Driving on asphalt roads takes less energy
Bitumen is a core component of the asphalt used in road construction and influences the energy that needs to be expended by a vehicle travelling along that road.
The energy efficiency of an asphalt road in use is determined by a combination of many different factors, including rolling resistance, skid resistance and road condition. The inter-relationships between these are extremely complex and further research needs to be conducted in order to fully understand how the different factors affect each another.
Energy efficiency and road maintenance
However, it is clear that the road condition, which is highly influenced by the effectiveness of that road’s preventative maintenance programme, is particularly important to energy efficiency - as well as to safety and to the economy.
Road condition affects energy efficiency because smooth, well-maintained roads:
- Facilitate smoother, more energy-efficient driving: drivers do not need to keep slowing down and then accelerating each time they approach and then pass beyond dangerous and potentially damaging potholes
- Have a longer service life: as suitably funded preventative maintenance programmes not only ensure that the road condition doesn’t prematurely deteriorate, to the extent that the only suitable remedial action is to close the road completely and replace it, but also can actually extend the life of the road
- Do not cause damage to vehicle tyres and suspensions: and so do not lead to the energy-intensive production of additional parts that are damaged when driving on roads in poor condition.
Investment in road maintenance
Clearly, the level of funding provided for road maintenance is crucial and ideally this investment should be sufficient to fund a comprehensive programme of preventative maintenance across the whole road network.
To help road engineers prioritise what preventative maintenance activities should be conducted on which roads, and when, an asset management approach should be adopted to road network management. This approach also helps those responsible for roads make well-informed decisions regarding how to make best use of the finite funds at their disposal.
Energy efficiency and rolling resistance
The lower the rolling resistance of a road pavement, the more energy efficient it is for vehicles. However, a low rolling resistance typically means that friction between the road surface and a vehicle’s tyres is low, which can compromise grip and therefore skid resistance, especially in wet conditions.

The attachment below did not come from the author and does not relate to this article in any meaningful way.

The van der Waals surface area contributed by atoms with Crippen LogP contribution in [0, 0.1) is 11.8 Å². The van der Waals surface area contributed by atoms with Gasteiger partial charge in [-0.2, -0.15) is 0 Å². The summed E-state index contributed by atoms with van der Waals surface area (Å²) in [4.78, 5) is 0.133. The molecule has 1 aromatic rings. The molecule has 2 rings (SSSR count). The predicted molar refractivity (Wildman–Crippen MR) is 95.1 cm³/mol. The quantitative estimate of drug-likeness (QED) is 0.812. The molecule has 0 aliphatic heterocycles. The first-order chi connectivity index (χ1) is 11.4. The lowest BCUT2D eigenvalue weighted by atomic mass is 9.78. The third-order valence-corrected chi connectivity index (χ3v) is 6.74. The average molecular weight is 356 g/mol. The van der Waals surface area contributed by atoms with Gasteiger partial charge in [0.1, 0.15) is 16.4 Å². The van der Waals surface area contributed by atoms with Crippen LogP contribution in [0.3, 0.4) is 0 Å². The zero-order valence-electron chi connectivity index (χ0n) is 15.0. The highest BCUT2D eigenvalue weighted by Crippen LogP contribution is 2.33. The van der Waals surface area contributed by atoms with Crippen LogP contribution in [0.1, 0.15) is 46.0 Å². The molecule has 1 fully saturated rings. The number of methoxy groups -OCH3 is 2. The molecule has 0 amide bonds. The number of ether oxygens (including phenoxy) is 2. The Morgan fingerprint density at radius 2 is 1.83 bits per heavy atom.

Another factor that impacts rolling resistance is the Mean Profile Depth (MPD) of a road, which is a measure of the evenness of the road surface across a section. There are a number of research programmes which are exploring the relationship between a road pavement’s MPD and its rolling resistance, and one of these is the EU-funded MIRIAM project.
Energy efficiency and skid resistance
To have good skid resistance in the wet, a certain MPD is needed. But, as MPD goes up, rolling resistance generally increases and it takes more energy to drive on the road.
Smooth road surfaces typically generate less noise when vehicles drive on them, which is also important – particularly as in certain countries road noise is an environmental consideration included within the technical specification for certain types of roads. In general terms, road users prefer very smooth road surfaces because they are easier and more comfortable to drive upon, compared to highly textured, ‘bumpy’ roads.
Energy efficiency and innovation
The bitumen and asphalt industries continue to invest significant time and money on research and into the development of new materials and mixes that possess certain properties and display particular performance characteristics.
One particularly interesting example is the COOEE project in Denmark, which succeeded in developing a special road surface material which has high skid resistance in the wet, low noise AND a low rolling resistance that in tests reduced average fuel consumption by 4%.
The subject of the ‘Low rolling resistance pavements in Denmark’ technical paper (see abstract on page 225) submitted for the 6th Eurasphalt & Eurobitume Congress in Prague, and also of the ‘CO2 reduction with Low Rolling Resistance Stone Mastic Asphalt‘ presentation at the same Congress, the COOEE mix not only delivers a range of socio-economic benefits, but also offers extremely valuable environmental and financial benefits.
Asphalt roads: more than just energy efficient
As well as being energy efficient for vehicles driving on them, asphalt roads have many other sustainability benefits and these are summarized on the Sustainability page of the Asphalt Advantages website.